What does Climate Emergency actually mean?

Manchester City Council recently became the latest local authority to declare a climate emergency. So far over 100 local authorities across the UK and Ireland have made such declarations, but what does it actually mean?

There is no single definition of a ‘climate emergency’ but many local authorities say they want to be carbon neutral by 2030.

The idea of a local authority declaring such a motion was first put forward by Bristol councillor Carla Denyer, which was passed by the city council in November 2018.

Denyer commented that it's not just about reducing carbon emissions on a local scale, but also raising awareness about climate change and trying to convince MPs so that changes can be made.

Becoming carbon neutral by 2030 would affect our consumer behaviour, how we work and how we live. Some of the houses in the UK are among the least well insulated in western Europe, making them more expensive to heat and exacerbating fuel poverty amongst vulnerable communities. By declaring a climate emergency, we can expect the expansion of programmes to make houses more energy efficient, which includes the retrofitting of existing dwellings.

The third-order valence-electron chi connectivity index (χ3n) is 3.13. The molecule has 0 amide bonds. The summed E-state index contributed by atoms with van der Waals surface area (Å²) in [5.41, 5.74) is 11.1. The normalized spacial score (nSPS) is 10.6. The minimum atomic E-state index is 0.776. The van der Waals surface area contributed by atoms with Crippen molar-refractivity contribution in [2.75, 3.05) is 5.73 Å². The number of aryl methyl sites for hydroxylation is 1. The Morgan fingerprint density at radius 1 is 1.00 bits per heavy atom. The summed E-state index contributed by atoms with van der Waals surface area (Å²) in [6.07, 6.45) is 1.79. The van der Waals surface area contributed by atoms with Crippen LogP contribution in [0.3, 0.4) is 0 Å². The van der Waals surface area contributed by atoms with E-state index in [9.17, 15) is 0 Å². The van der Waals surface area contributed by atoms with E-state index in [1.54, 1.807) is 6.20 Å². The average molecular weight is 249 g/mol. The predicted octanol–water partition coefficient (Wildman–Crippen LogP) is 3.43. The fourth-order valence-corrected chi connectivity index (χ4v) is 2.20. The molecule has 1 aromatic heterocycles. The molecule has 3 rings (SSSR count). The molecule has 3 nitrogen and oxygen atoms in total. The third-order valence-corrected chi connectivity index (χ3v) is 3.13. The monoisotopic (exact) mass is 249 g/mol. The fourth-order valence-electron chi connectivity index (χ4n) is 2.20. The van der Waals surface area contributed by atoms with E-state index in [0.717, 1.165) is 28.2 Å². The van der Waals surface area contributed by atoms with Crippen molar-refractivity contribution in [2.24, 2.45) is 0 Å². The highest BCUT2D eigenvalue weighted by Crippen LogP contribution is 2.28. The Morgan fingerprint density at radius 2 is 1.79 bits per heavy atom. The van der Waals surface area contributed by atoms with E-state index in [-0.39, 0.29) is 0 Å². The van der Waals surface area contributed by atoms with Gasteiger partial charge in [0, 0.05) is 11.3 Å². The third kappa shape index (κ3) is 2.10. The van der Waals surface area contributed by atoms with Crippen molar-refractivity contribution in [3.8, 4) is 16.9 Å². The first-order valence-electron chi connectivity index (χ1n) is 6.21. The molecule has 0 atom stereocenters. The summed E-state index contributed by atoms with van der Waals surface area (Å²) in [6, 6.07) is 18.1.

Elmhurst was amongst the first to launch its Retrofit Assessor scheme, where qualified Domestic Energy Assessors receive specialised training that enables them to carry out work using the Trustmark quality mark.

This is an exciting new area of work for Domestic Energy Assessors to enter into, which we can expect to see grow over the next few years to support the government’s climate commitments.

To find out more about Elmhurst’s Retrofit Assessor course click here.

Article published: 24th July 2019

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